Paillusson, Fabien (2023) The “Real” Gibbs Paradox and a CompositionBased Resolution. Entropy, 25 (6). p. 833. ISSN 10994300
Full content URL: https://doi.org/10.3390/e25060833
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Abstract
There is no documented evidence to suggest that J. W. Gibbs did not recognize the indistinguishable nature of states involving the permutation of identical particles or that he did not know how to justify on a priori grounds that the mixing entropy of two identical substances must be zero. However, there is documented evidence to suggest that Gibbs was puzzled by one of his theoretical findings, namely that the entropy change per particle would amount to kBln2
when equal amounts of any two different substances are mixed, no matter how similar these substances may be, and would drop straight to zero as soon as they become exactly identical. The present paper is concerned with this latter version of the Gibbs paradox and, to this end, develops a theory characterising real finitesize mixtures as realisations sampled from a probability distribution over a measurable attribute of the constituents of the substances. In this view, two substances are identical, relative to this measurable attribute, if they have the same underlying probability distribution. This implies that two identical mixtures do not need to have identical finitesize realisations of their compositions. By averaging over composition realisations, it is found that (1) fixed composition mixtures behave as homogeneous singlecomponent substances and (2) in the limit of a large system size, the entropy of mixing per particle shows a continuous variation from kBln2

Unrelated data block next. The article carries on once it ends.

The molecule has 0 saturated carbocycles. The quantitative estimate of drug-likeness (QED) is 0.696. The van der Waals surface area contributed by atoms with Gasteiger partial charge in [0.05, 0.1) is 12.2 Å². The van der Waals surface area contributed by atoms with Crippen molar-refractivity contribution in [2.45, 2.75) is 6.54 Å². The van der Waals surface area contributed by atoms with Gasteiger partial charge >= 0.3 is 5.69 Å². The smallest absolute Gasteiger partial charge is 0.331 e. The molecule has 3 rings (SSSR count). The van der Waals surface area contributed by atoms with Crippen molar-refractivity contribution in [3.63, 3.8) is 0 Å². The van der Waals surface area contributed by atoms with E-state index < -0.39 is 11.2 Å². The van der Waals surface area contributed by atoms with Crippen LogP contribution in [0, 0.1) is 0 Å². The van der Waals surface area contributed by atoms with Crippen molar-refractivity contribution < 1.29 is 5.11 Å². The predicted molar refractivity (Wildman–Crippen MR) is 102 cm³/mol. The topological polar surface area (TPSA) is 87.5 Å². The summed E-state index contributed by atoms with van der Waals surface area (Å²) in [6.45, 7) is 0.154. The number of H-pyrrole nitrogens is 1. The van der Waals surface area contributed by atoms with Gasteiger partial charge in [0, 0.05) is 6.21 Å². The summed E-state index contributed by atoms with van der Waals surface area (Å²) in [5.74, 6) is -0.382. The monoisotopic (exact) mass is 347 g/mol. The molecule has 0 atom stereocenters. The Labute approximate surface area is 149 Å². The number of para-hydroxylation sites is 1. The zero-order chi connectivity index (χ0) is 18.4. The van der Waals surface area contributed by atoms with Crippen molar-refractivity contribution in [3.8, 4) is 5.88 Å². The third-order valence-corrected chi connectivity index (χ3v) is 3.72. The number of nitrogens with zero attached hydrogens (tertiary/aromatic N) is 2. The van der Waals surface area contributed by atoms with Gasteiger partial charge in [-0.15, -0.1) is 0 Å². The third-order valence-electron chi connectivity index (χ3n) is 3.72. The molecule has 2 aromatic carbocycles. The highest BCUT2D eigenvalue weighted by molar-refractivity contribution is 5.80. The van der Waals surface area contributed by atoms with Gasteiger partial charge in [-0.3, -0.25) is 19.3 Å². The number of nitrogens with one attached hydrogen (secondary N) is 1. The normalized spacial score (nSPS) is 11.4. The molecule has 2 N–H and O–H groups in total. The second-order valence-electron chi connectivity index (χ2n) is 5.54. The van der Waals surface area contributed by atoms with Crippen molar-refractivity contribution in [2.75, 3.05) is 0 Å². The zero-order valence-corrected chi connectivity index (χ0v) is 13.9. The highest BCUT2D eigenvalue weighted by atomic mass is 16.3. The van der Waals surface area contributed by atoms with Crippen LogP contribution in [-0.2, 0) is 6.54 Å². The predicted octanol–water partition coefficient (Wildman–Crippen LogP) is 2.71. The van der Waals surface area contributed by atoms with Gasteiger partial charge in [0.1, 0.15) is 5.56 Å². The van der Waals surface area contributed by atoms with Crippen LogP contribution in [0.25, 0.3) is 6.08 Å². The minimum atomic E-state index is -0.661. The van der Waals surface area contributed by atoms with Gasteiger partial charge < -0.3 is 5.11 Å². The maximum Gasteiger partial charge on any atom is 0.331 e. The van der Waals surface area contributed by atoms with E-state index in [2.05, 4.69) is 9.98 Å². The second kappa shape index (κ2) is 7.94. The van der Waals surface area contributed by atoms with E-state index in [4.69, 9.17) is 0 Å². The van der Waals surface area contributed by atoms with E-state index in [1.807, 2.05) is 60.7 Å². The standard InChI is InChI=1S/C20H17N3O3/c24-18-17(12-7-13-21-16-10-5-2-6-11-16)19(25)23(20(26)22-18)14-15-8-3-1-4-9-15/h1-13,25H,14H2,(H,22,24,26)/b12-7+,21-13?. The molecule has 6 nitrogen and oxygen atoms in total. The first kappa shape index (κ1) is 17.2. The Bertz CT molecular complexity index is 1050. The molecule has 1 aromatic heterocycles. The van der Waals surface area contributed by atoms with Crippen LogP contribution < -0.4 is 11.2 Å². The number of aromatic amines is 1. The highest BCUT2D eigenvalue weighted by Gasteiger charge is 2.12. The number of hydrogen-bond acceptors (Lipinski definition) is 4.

to 0, as two different substances are made more similar, thereby resolving the “real” Gibbs paradox.
Keywords:  Gibbs paradox, Substance identity, Ergodicity, Statistical Mechanics, Thermodynamics 

Subjects:  F Physical Sciences > F300 Physics F Physical Sciences > F340 Mathematical & Theoretical Physics G Mathematical and Computer Sciences > G120 Applied Mathematics G Mathematical and Computer Sciences > G340 Statistical Modelling 
Divisions:  College of Science > School of Mathematics and Physics 
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ID Code:  54871 
Deposited On:  01 Jun 2023 14:17 
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